“I don’t really do this kind of thing,” Nate squirmed. Across the table, the woman smiled. Pretty.
“And yet here you are!” she laughed.
“And here you are!”
She nodded and looked at her hands. A moment passed.
“I think we ought to – you know – talk or something,” she suggested. “Before they ring the bell.”
“Yes!” Nate agreed. He puffed out his cheeks and expelled air. “I got nothing,” he grinned.
“Why don’t you tell me about yourself,” she peered at his name tag, “Nate?”
“Hello, I’m Nate.”
“And I’m Shirley.” She pointed at her own badge as proof.
They laughed, the genuine laughter of amusement. Nate found he was grinning broadly; her laughter was delightful, like music or something. Her eyes – they laughed too. She really was the most beautiful woman he had ever seen –
“Something wrong?” she stopped laughing.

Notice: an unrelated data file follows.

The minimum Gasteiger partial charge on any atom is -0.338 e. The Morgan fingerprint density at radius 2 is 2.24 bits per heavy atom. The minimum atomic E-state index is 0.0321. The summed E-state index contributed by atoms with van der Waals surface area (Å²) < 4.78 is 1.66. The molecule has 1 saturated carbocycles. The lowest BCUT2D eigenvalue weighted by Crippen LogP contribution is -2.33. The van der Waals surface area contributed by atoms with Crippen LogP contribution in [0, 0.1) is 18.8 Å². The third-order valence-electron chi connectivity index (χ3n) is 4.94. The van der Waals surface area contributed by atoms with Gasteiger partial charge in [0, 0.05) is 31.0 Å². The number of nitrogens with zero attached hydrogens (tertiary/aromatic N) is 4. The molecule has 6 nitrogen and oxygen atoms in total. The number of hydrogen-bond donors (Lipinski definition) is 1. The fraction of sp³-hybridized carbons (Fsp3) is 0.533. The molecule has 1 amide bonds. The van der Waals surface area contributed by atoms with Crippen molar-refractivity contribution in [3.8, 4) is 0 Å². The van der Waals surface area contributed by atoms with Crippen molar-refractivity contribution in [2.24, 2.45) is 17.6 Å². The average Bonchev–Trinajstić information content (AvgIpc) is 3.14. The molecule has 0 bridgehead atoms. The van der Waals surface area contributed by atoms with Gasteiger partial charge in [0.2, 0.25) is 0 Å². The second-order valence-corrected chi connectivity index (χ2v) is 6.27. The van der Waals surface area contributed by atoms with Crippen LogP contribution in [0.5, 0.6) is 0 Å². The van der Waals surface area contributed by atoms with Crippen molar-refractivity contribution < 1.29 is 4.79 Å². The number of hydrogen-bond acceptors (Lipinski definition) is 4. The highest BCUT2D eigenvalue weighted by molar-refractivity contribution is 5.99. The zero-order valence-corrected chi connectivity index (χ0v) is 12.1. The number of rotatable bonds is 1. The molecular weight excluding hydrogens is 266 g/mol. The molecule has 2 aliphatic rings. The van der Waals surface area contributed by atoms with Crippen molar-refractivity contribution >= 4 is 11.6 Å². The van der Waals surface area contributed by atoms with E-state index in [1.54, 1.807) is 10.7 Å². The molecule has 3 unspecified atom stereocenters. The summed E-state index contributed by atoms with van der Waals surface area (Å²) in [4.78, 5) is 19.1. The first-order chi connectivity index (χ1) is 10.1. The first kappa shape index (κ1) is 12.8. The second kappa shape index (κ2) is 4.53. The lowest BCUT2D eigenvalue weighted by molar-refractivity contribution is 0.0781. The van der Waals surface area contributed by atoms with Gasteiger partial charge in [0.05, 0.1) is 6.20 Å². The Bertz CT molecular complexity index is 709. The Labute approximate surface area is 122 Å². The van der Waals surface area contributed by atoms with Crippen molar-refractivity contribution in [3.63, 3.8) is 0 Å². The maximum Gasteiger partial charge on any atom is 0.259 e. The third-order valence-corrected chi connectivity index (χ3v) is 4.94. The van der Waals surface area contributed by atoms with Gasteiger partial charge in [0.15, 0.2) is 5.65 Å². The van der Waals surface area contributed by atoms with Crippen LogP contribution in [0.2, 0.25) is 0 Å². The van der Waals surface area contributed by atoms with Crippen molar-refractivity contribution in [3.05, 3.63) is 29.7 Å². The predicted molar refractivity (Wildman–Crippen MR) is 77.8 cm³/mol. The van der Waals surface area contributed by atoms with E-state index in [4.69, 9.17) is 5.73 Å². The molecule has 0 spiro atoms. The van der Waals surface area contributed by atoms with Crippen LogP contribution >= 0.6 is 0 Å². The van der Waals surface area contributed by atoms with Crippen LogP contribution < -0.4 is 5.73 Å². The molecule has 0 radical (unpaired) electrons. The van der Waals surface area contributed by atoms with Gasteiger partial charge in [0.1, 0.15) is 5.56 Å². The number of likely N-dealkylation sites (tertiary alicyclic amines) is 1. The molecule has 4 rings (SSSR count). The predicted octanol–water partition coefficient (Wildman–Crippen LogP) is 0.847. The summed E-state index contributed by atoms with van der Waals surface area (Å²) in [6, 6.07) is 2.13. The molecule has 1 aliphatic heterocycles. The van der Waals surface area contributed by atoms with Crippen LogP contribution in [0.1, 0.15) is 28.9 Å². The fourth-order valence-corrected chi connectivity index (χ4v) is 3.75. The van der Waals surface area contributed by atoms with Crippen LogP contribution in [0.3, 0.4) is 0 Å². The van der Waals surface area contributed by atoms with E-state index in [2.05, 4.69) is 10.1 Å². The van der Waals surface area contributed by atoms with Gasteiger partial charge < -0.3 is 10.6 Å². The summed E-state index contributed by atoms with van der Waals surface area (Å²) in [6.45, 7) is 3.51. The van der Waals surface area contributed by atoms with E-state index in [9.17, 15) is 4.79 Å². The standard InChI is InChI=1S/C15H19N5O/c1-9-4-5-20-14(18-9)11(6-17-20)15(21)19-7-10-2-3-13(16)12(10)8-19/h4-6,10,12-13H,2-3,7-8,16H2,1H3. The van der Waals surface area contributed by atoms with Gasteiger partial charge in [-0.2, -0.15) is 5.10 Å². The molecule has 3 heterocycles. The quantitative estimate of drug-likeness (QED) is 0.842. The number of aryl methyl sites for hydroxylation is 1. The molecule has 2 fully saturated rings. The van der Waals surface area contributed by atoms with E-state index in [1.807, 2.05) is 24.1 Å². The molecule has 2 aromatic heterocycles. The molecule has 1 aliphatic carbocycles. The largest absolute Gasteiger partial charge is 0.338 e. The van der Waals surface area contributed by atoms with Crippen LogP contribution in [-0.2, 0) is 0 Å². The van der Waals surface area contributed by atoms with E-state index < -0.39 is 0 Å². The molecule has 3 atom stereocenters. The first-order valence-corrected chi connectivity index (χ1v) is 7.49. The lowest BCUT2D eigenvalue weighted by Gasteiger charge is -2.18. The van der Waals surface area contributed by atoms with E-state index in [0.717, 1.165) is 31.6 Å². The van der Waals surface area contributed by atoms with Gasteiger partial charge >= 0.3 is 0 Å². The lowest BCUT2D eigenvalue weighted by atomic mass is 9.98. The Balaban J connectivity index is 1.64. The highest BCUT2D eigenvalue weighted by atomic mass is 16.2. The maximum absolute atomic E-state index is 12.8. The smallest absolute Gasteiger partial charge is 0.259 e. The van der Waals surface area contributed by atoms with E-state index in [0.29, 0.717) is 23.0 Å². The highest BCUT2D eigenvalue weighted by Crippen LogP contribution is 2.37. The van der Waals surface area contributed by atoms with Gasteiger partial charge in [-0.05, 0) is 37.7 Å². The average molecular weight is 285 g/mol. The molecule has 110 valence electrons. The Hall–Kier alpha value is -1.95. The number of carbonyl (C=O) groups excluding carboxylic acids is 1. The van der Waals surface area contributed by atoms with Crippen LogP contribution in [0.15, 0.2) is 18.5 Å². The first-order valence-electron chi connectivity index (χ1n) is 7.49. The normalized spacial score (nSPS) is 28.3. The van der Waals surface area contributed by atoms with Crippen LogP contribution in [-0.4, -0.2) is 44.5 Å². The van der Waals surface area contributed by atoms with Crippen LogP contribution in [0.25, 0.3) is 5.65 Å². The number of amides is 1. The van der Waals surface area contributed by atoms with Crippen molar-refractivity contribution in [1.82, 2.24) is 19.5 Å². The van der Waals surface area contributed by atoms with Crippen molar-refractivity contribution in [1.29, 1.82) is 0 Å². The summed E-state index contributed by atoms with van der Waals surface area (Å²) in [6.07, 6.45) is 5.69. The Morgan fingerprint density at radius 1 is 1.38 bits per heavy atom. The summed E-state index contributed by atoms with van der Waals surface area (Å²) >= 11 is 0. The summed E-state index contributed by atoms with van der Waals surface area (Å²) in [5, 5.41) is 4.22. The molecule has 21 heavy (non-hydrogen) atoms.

“No, no! It’s just that –”
“You remind me of somebody. Somebody I used to –”
“You know, you look vaguely familiar too.”
“Yes! You look like a man I used to know. A man I married, in fact. And then, one year, on our anniversary no less, we went out for a drive along the coast road, and wouldn’t you know it, the car ran out of petrol, and off he went, down to the valley to fetch some from a village we’d passed, and when he got back to his car – this was a couple of hours later – there was no sign of his wife to be found.” She looked him squarely in the eye. “No sign of me.”
“No! No!” Nate got to his feet, pushing his chair over as he rose. “Get away from me! Get away from me! You’re not her! You’re not, you’re not, you’re not!”
He covered his face with his hands.
The bell rang. He heard the sounds of people moving around the room. Someone approached his table.
“Hello?” said a woman’s voice. “It’s Nate, isn’t it?”
But Nate wouldn’t take his hands from his eyes. He didn’t want to see her. He didn’t want to see another woman.
Sooner or later, they all turned into that bitch Shirley, the woman he’d pushed off a cliff on their wedding anniversary all those years ago.